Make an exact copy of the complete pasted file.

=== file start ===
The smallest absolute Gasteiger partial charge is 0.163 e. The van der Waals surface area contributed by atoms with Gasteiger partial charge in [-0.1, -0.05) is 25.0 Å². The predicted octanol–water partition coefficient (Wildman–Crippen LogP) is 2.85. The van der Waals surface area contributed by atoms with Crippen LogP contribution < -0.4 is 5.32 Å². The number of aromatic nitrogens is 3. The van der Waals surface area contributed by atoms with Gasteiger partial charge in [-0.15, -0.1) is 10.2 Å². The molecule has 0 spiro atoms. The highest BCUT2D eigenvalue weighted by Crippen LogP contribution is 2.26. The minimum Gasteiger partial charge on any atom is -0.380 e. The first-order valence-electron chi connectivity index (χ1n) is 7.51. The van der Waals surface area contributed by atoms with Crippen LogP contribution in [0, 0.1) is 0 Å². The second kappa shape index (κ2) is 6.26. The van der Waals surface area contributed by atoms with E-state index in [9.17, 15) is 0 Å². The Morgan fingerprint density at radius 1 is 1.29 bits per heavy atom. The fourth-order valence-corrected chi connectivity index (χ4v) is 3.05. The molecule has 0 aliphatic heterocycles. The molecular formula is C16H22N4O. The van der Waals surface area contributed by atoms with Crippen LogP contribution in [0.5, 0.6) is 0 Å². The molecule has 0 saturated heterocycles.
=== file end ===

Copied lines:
The smallest absolute Gasteiger partial charge is 0.163 e. The van der Waals surface area contributed by atoms with Gasteiger partial charge in [-0.1, -0.05) is 25.0 Å². The predicted octanol–water partition coefficient (Wildman–Crippen LogP) is 2.85. The van der Waals surface area contributed by atoms with Crippen LogP contribution < -0.4 is 5.32 Å². The number of aromatic nitrogens is 3. The van der Waals surface area contributed by atoms with Gasteiger partial charge in [-0.15, -0.1) is 10.2 Å². The molecule has 0 spiro atoms. The highest BCUT2D eigenvalue weighted by Crippen LogP contribution is 2.26. The minimum Gasteiger partial charge on any atom is -0.380 e. The first-order valence-electron chi connectivity index (χ1n) is 7.51. The van der Waals surface area contributed by atoms with Crippen LogP contribution in [0, 0.1) is 0 Å². The second kappa shape index (κ2) is 6.26. The van der Waals surface area contributed by atoms with E-state index in [9.17, 15) is 0 Å². The Morgan fingerprint density at radius 1 is 1.29 bits per heavy atom. The fourth-order valence-corrected chi connectivity index (χ4v) is 3.05. The molecule has 0 aliphatic heterocycles. The molecular formula is C16H22N4O. The van der Waals surface area contributed by atoms with Crippen LogP contribution in [0.5, 0.6) is 0 Å². The molecule has 0 saturated heterocycles.